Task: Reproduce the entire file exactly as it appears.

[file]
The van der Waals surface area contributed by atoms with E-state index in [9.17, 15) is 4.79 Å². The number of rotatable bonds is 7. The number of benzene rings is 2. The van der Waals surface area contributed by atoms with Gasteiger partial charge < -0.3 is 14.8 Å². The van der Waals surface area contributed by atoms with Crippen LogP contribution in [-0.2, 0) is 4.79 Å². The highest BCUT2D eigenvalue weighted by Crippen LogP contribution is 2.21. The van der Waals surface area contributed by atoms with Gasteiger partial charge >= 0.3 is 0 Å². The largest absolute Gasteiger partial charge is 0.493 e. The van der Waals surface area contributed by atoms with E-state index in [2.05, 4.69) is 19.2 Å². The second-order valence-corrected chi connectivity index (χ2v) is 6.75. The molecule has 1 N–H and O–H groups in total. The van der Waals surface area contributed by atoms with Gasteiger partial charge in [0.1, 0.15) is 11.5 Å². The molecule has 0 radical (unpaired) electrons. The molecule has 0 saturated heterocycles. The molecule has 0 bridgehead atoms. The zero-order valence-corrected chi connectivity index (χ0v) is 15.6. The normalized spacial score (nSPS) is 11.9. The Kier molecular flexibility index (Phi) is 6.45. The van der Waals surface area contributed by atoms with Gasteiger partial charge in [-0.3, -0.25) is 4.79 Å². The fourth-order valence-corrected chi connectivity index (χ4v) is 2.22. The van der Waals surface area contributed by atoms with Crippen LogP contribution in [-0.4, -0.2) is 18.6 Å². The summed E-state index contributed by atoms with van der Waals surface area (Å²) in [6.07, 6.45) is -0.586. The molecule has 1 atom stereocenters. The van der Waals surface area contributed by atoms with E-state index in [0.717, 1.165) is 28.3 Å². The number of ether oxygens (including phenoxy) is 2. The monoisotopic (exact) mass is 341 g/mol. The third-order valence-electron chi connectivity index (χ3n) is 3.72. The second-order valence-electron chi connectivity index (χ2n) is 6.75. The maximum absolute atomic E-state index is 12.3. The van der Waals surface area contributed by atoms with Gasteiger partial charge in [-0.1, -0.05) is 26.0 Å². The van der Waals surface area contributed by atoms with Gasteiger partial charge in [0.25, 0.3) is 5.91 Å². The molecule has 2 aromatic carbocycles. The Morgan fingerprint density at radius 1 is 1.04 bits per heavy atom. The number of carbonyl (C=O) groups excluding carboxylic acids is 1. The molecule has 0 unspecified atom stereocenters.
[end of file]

The van der Waals surface area contributed by atoms with E-state index in [9.17, 15) is 4.79 Å². The number of rotatable bonds is 7. The number of benzene rings is 2. The van der Waals surface area contributed by atoms with Gasteiger partial charge < -0.3 is 14.8 Å². The van der Waals surface area contributed by atoms with Crippen LogP contribution in [-0.2, 0) is 4.79 Å². The highest BCUT2D eigenvalue weighted by Crippen LogP contribution is 2.21. The van der Waals surface area contributed by atoms with Gasteiger partial charge >= 0.3 is 0 Å². The largest absolute Gasteiger partial charge is 0.493 e. The van der Waals surface area contributed by atoms with E-state index in [2.05, 4.69) is 19.2 Å². The second-order valence-corrected chi connectivity index (χ2v) is 6.75. The molecule has 1 N–H and O–H groups in total. The van der Waals surface area contributed by atoms with Gasteiger partial charge in [0.1, 0.15) is 11.5 Å². The molecule has 0 radical (unpaired) electrons. The molecule has 0 saturated heterocycles. The molecule has 0 bridgehead atoms. The zero-order valence-corrected chi connectivity index (χ0v) is 15.6. The normalized spacial score (nSPS) is 11.9. The Kier molecular flexibility index (Phi) is 6.45. The van der Waals surface area contributed by atoms with Gasteiger partial charge in [-0.3, -0.25) is 4.79 Å². The fourth-order valence-corrected chi connectivity index (χ4v) is 2.22. The van der Waals surface area contributed by atoms with Crippen LogP contribution in [-0.4, -0.2) is 18.6 Å². The summed E-state index contributed by atoms with van der Waals surface area (Å²) in [6.07, 6.45) is -0.586. The molecule has 1 atom stereocenters. The van der Waals surface area contributed by atoms with E-state index in [0.717, 1.165) is 28.3 Å². The number of ether oxygens (including phenoxy) is 2. The monoisotopic (exact) mass is 341 g/mol. The third-order valence-electron chi connectivity index (χ3n) is 3.72. The second-order valence-electron chi connectivity index (χ2n) is 6.75. The maximum absolute atomic E-state index is 12.3. The van der Waals surface area contributed by atoms with Gasteiger partial charge in [-0.1, -0.05) is 26.0 Å². The van der Waals surface area contributed by atoms with Gasteiger partial charge in [0.25, 0.3) is 5.91 Å². The molecule has 2 aromatic carbocycles. The Morgan fingerprint density at radius 1 is 1.04 bits per heavy atom. The number of carbonyl (C=O) groups excluding carboxylic acids is 1. The molecule has 0 unspecified atom stereocenters.